I set a deadline for myself. That deadline expires at the end of this month. It was to have a book completed by this time, but it did not anticipate much disruption that has taken place in between. Some of it beautiful, some of it not. Nonetheless, I set the deadline, and I’m missing the deadline. For many, that would be a futile exercise. For me, it was a self-imposed nudge in the right direction.

While my book is not written, and may never be at this rate, it did give me a lot to focus on. It forced me to consider issues and aspects that I otherwise didn’t see a need to contemplate. It was a big, hairy and audacious goal to begin with (to quote someone that will remain anonymous for purposes of this post), but I set it anyway. Not because I had no intention of achieving it, or at least trying, but because I have the conviction to achieve it some day. The fact that that day has not arrived as planned is not what is important. What is important is that I live with a conviction to achieve more than I think I can. More than most expect me to. And most importantly, more than can be reasonably expected of me.

This, I find, is much healthier and rewarding than self-imposed misery, self-imposed limitations, and self-imposed failures. Corny clichés flit through my mind right now about setting targets and goals, but I’ll spare you the pain of reading that.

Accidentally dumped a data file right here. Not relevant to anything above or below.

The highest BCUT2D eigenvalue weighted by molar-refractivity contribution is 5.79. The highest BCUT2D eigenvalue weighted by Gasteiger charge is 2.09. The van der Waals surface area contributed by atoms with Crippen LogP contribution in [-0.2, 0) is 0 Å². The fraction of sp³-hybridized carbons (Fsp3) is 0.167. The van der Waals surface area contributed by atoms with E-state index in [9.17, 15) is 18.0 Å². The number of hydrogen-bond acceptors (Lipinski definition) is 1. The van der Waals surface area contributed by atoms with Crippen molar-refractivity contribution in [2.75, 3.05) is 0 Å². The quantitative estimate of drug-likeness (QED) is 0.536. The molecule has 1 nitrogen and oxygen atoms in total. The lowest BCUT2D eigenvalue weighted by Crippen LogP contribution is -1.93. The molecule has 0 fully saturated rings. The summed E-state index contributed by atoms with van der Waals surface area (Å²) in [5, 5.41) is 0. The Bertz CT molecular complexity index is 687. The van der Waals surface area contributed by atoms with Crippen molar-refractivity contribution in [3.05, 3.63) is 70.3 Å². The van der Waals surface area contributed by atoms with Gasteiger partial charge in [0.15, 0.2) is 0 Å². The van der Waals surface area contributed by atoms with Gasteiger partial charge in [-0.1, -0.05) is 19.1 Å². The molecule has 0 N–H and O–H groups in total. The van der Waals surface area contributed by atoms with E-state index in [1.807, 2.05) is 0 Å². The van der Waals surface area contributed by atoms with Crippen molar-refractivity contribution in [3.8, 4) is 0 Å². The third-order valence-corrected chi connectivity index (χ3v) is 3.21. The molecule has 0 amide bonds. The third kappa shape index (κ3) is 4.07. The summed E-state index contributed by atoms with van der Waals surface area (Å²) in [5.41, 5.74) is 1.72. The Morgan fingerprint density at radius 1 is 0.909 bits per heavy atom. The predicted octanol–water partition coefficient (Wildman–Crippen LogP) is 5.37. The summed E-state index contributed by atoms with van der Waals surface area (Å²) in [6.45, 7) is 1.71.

What I do believe is important to share is the fact that not achieving your goals for good reason is not something to be ashamed of. Those that might use it as a reason to mock or ridicule you do you a favour by exposing their fickleness and insincerity, which is in fact a blessing because you know exactly who should be kept close, and who should be discarded.

Most people don’t believe in themselves. They also react aggressively towards those that provoke their fears and expose their self-imposed limitations. So if you’re waiting for someone else to believe in you before you take that big step, or set out on that long journey that only you can take, you’re wasting your life away for people that are inconsequential in their own lives, let alone yours.

Anything self-imposed should be a source of grounding, a source of inspiration, or at the least, a source of reflection. It should never be an end state. It should always be a prompt to begin anew.

Imagine if we all imposed excellence or at least a sincere yearning for excellence on ourselves? The world would be a very different place, governments would not have so much power to abuse the rights of those they are supposed to serve, and corporates would not yield the control they have over the lives of so many. If we desire excellence for ourselves, we’ll tolerate nothing less from others. The moment we do, we sow the seeds of insincerity because then it’s not excellence that we desire, but instead, it is a sense of superiority that we seek.

Our convictions are reflected in what we impose on ourselves, and what we demand from others. Insecurity in who we are defines how we express this conviction. Those that are distracted and unaware of their own convictions will easily misinterpret our insecurities as expressions of our unique characters. Meanwhile, those of us that have little reason to believe that we’re capable of more than the assumptions that others hold of us will readily succumb to the definition that society imposes on us.

[There’s a point in there somewhere, but I don’t feel like seeking it out right now.]

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